THE COST OF Irish small business loans, currently among the most expensive in the EU, won’t go down until a new lender enters the market.
That is according to the chairman of the Small Firms Association, AJ Noonan, who was speaking at the organisation’s annual conference today.
Last year Irish companies paid average interest of about 6% on loans of €250,000 or less, almost twice as much as their eurozone neighbours.
Noonan told Fora that the only thing that will make a major impact on the cost of credit is a new entrant into the Irish business lending market.
“To make money you have to have money so the issue of the cost of credit is becoming a big factor in business in Ireland,” he said.
“We need another couple of SME banks that will come into the country and drive competition, which will ultimately drive rates down.”
AIB and the Bank of Ireland currently have an effective duopoly in the Irish market when it comes to business lending.
Noonan said that new lenders need to be “encouraged” to move into the SME business, adding that the government needs to create a suitable environment to tempt new banks in although there is no ‘silver bullet’ solution.
He argued that lowering the capital gains tax rate, which is currently set at 33%, would make the country more competitive against the UK, create a more positive environment for business and in turn encourage new lenders.
The government has proposed a lower, 10% capital gains tax rate, however the incentive will only apply to startup companies.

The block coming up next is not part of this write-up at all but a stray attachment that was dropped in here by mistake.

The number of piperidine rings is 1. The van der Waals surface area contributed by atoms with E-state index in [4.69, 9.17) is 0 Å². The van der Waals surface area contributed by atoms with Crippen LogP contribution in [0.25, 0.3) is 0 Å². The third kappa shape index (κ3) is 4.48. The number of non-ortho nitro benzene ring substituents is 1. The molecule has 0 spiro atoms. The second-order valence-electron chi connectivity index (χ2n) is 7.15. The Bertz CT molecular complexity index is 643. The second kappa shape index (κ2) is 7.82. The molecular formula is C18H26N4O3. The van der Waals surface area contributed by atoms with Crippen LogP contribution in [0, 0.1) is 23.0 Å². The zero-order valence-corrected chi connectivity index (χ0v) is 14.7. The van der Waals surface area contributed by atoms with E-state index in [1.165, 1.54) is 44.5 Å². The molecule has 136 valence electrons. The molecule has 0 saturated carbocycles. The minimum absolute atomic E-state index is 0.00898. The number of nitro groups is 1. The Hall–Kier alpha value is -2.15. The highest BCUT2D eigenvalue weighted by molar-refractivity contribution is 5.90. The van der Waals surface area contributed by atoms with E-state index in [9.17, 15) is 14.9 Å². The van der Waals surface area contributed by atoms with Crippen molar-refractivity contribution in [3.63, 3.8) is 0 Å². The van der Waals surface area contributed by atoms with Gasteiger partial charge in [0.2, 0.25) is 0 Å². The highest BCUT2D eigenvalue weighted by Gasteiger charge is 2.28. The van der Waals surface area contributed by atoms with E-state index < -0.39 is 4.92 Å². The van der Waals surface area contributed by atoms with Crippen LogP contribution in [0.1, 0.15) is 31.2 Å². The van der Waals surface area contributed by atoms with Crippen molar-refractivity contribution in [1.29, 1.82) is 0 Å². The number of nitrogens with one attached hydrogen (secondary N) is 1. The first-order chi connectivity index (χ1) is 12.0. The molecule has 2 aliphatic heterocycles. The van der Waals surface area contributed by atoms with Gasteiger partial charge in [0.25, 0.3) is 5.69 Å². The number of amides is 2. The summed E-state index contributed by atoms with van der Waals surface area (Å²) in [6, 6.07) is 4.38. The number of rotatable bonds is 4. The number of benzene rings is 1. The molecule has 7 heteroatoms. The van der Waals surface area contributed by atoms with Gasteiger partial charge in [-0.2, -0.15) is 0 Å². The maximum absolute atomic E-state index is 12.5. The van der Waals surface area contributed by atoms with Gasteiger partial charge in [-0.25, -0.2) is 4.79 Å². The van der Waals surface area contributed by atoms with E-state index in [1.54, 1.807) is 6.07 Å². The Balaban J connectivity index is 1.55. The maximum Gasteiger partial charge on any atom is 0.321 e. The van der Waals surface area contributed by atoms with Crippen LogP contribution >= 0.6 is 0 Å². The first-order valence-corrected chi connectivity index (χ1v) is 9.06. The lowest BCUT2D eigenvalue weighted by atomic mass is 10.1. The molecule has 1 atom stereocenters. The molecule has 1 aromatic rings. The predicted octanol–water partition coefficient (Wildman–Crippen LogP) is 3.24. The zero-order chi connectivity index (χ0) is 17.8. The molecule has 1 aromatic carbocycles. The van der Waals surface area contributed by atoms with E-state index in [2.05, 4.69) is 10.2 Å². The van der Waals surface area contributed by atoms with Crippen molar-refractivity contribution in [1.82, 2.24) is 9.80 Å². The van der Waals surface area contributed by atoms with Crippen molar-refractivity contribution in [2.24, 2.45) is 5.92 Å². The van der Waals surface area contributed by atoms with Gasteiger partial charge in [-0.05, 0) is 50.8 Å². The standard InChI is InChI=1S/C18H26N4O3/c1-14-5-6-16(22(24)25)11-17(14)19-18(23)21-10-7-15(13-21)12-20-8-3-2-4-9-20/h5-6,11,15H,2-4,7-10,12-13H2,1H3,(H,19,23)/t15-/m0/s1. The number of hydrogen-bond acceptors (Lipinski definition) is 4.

“A lot of our members are over 20 years in business and it ain’t going to affect them,” Noonan said.
“Something like that, if you drive down that, that’ll generate business, that’ll generate activity – which will generate the need for money, which will generate the opportunity for banks to come in.”
Noonan said he would like to see capital gains tax cut to 10% for entrepreneurs on disposals worth up to €10 million and 20% on “all other activities”.
The SFA also published its ‘vision for small business in Ireland’ ahead of its conference today. The document includes more than 60 recommendations for government, including:
- Developing government policy away from backing a handful of ‘winners’ and instead support business owners who may not want to rapidly scale their business
- Organising press conferences and photocalls for job creation announcements in small companies
- Establishing an early warning system to identify and support troubled businesses before they fail
- Promoting entrepreneurship as a viable and attractive career choice
The SFA also published its summer business sentiment survey which polled almost 700 of the organisation’s members.
Some 60% of respondents said that their businesses are growing. Two-thirds think that the business environment is improving, 30% feel there is no change while just 3% think it is getting worse.
Almost three-quarters of those polled intend to take on new staff this year, with the average number of jobs growth being six.